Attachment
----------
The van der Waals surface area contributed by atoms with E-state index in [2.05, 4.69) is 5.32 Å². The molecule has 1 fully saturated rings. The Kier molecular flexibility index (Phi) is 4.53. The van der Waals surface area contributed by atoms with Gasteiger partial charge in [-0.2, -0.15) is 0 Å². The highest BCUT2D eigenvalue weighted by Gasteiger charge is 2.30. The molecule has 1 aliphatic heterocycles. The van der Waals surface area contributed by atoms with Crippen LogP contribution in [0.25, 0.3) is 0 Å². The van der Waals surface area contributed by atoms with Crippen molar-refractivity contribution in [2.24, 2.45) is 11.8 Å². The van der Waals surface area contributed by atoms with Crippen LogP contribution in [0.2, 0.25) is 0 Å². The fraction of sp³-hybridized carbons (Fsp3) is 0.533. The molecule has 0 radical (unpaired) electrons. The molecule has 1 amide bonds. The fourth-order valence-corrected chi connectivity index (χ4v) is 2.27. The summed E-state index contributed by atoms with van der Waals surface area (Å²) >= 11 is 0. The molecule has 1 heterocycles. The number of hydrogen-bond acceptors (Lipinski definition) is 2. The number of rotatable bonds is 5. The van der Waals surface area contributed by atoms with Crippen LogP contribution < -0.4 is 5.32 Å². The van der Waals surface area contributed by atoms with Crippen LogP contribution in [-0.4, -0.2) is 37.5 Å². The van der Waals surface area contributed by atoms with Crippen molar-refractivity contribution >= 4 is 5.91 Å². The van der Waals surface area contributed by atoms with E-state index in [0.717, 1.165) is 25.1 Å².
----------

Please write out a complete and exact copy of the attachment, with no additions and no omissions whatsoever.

The van der Waals surface area contributed by atoms with E-state index in [2.05, 4.69) is 5.32 Å². The molecule has 1 fully saturated rings. The Kier molecular flexibility index (Phi) is 4.53. The van der Waals surface area contributed by atoms with Gasteiger partial charge in [-0.2, -0.15) is 0 Å². The highest BCUT2D eigenvalue weighted by Gasteiger charge is 2.30. The molecule has 1 aliphatic heterocycles. The van der Waals surface area contributed by atoms with Crippen LogP contribution in [0.25, 0.3) is 0 Å². The van der Waals surface area contributed by atoms with Crippen molar-refractivity contribution in [2.24, 2.45) is 11.8 Å². The van der Waals surface area contributed by atoms with Crippen LogP contribution in [0.2, 0.25) is 0 Å². The fraction of sp³-hybridized carbons (Fsp3) is 0.533. The molecule has 0 radical (unpaired) electrons. The molecule has 1 amide bonds. The fourth-order valence-corrected chi connectivity index (χ4v) is 2.27. The summed E-state index contributed by atoms with van der Waals surface area (Å²) >= 11 is 0. The molecule has 1 heterocycles. The number of hydrogen-bond acceptors (Lipinski definition) is 2. The number of rotatable bonds is 5. The van der Waals surface area contributed by atoms with Crippen LogP contribution < -0.4 is 5.32 Å². The van der Waals surface area contributed by atoms with Crippen LogP contribution in [-0.4, -0.2) is 37.5 Å². The van der Waals surface area contributed by atoms with Crippen molar-refractivity contribution >= 4 is 5.91 Å². The van der Waals surface area contributed by atoms with E-state index in [0.717, 1.165) is 25.1 Å².